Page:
Privilege and Luggage

Lately, I’ve been thinking a lot about privilege and luggage. What do I mean by that? Let me explain.

Growing up, I never thought about the privileges I had. I never fully understood how my life circumstances, environment, access to resources, and social class linked to my potential for success. As a child, I of course knew that the categories “fortunate” and “less fortunate” existed. I knew about fairness, equality, and that advocating for things to be fair was important. I was also taught to be thankful (among other important lessons my parents taught me). Despite this, I think to a certain extent, I was unaware of the privilege I was experiencing as I was experiencing it. To me I was just living life, going about my day to day business.

I slowly became aware of my privilege through my experiences as an adult. I unconsciously learned about privilege in my lecture halls while perusing my History degree. I learned about it with my friends. I learned about it by seeing or hearing about others’ life circumstances and comparing them to my own. As I embarked upon my first profession as a high school teacher, I learned about privilege more directly by witnessing inequities in the lives of my students. Beyond the scope of the classroom, I learned about privilege as a confidant for my friends.

But all this learning was happening without my knowledge. It was happening without conscious reflection, until I learned more about the word privilege and its complex definition. For me, privilege is about the way that individuals are shaped either consciously or unconsciously, by their life’s circumstances. For an enlightening visual on the subject, take a minute to watch this clip if you haven’t seen it already:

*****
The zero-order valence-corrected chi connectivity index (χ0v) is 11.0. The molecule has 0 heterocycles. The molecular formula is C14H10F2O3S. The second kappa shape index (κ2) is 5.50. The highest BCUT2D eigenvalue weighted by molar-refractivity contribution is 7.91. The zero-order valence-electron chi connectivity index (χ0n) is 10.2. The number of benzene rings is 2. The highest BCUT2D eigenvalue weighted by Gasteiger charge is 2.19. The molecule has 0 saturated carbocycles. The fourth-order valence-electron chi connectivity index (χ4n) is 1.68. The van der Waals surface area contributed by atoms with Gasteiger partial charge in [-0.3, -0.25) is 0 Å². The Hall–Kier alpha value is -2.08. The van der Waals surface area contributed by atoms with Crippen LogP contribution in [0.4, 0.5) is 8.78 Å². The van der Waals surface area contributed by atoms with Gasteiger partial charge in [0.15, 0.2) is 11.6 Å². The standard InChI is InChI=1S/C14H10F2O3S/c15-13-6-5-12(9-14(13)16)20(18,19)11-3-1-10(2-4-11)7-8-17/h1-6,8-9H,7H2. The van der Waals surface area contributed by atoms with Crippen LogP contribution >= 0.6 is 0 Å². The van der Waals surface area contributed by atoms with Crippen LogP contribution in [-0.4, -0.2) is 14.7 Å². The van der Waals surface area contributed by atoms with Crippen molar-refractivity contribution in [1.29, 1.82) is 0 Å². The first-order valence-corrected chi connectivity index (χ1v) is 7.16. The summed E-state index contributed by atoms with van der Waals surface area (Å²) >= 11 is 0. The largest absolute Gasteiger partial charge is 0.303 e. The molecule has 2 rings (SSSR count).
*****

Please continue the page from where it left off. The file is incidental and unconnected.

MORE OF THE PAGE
Now that I feel more secure in my understanding of what privilege is, I see it everywhere I go. I see everyone’s invisible luggage trailing behind them as they come and go about their business. I think about the invisible ways that the students I work with are affected by their life’s circumstances, and I think often about the psychological impact that human beings have on one another. I am reminded of the importance of being kind and the value of the golden rule.

I think part of the reason we all love a good under-dog story is because we can all relate. We all have obstacles to overcome, and challenges that we face. We all believe in the potential for people to overcome their circumstances, no matter how hard. Nevertheless, we often go about our lives unconsciously acknowledging that privilege exists. We say things like “the cards are stacked against them,” and talk about individuals’ odds for success. Sometimes we get together and we discuss the things that other people have that we wish we did. Other times we discuss the empathy we feel for those less fortunate than us.

My point is not to say that I think that nobody talks about privilege. Actually, I think these conversations are happening all the time. It’s simply to say that I hope to see more conscious conversations happen in the future. Or, if not conversations with others, simply independent reflections on the subject.

As a new member of the Student Learning and Transitions team here at Nipissing, I see my role in supporting student transitions as inextricably linked to this topic/discussion. We all need a cheerleader. We all need someone who believes in our inner under-dog story. We all need to feel that our thoughts, feelings, and contributions to the world are valuable, and needed. We all need to be reminded of our strengths sometimes.

It is my hope, that through my role in supporting students, I will be able to fulfil this cheerleader role, and help students who believe they can’t realize “actually, I can.”

Words to live by.: